Chahidi and Fry seem to cancel each other out. While Smith’s performance was praised, the show is closed. Birney, a well-loved veteran, gives the star turn in his play, which is still running. There seems to be some momentum for him. But the Tony voters love Mark Rylance and his rambling non-sensical acceptance speeches. That will probably give the edge to Mark Rylance. (Brian J. Smith, The Glass Menagerie)

 

Featured Actress, Play
Sarah Greene, The Cripple of Inishmaan
Celia Keenan-Bolger, The Glass Menagerie
Sophie Okonedo, A Raisin in the Sun
Anika Noni Rose, A Raisin in the Sun
Mare Winningham, Casa Valentina

Greene’s nomination was the honor. Rose and Okonedo probably cancel each other out. It seems to be between Keenan-Bolger and Winningham. The latter’s heartbreaking performance ensured that Fierstein’s play had heart. Keenan-Bolger is, though a young actress, a veteran who is well-liked in the community. She and her family have a history of much theatrical activism for good causes. I think the good will toward her as well as her shattering performance will give the Tony to Celia Keenan-Bolger. (Celia Keenan-Bolger, The Glass Menagerie)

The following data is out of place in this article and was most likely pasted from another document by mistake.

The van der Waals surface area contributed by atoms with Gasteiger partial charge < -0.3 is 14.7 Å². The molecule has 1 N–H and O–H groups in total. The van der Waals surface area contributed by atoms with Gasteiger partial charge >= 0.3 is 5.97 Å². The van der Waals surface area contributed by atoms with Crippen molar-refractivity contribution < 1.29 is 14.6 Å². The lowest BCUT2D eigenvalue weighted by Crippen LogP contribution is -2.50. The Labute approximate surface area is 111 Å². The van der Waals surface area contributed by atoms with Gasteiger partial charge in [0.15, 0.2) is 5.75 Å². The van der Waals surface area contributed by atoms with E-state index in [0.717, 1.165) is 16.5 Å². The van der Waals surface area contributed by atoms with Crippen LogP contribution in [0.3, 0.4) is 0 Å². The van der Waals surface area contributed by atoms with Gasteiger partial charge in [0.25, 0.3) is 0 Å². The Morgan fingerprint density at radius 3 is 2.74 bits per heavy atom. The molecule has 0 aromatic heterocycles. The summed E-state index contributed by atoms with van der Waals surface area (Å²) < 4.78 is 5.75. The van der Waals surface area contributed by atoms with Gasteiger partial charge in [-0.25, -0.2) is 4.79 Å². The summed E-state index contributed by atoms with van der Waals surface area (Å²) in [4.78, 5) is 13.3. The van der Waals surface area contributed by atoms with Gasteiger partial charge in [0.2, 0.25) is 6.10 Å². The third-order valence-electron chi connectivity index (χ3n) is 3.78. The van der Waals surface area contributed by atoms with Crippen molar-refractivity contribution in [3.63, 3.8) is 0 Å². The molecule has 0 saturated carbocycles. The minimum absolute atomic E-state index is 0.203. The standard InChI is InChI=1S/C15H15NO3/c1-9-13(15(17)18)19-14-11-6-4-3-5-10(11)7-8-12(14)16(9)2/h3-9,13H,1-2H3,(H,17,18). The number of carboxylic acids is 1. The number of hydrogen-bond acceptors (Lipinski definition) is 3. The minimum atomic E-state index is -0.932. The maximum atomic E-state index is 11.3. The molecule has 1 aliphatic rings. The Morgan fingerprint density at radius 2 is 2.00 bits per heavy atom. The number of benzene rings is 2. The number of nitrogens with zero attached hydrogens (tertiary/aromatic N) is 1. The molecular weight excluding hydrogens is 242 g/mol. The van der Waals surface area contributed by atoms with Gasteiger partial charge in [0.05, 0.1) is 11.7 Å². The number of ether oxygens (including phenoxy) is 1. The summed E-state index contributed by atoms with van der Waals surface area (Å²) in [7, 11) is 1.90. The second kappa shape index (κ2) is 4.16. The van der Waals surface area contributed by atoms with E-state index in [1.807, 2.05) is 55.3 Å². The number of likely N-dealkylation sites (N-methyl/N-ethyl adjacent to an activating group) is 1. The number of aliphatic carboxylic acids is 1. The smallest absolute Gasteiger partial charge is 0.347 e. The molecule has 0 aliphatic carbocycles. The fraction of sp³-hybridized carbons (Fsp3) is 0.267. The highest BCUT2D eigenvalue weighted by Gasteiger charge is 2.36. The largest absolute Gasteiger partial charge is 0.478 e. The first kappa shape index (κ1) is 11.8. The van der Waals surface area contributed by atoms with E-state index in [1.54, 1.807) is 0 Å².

Featured Actor, Musical

Danny Burstein, Cabaret
Nick Cordero, Bullets Over Broadway
Joshua Henry, Violet
James Monroe Iglehart, Aladdin
Jarrod Spector, Beautiful

Henry and Spector were honored by their nominations. Cordero steals his show, but (Tony nominations notwithstanding) many don’t like his show. Burstein has his supporters, and he has been nominated previously. But Iglehart is the reason that Aladdin is enjoyable. And he had the unenviable task of bringing a Robin Williams cartoon to life and making it his own. The Tony should go to James Monroe Iglehart. (Danny Burstein, Cabaret)

 

Featured Actress, Musical
Linda Emond, Cabaret
Lena Hall, Hedwig and the Angry Inch
Anika Larsen, Beautiful
Adriane Lenox, After Midnight
Lauren Worsham, A Gentleman’s Guide to Love & Murder

Lenox got the media love in the fall, but since she has a Tony already, the nomination will probably be enough. Worsham and Larsen both hold their own well with leading players. There seems to be a surge of support for Emond. But the Hedwig momentum and love looks like it could spread to Lena Hall. (Adriane Lenox, After Midnight)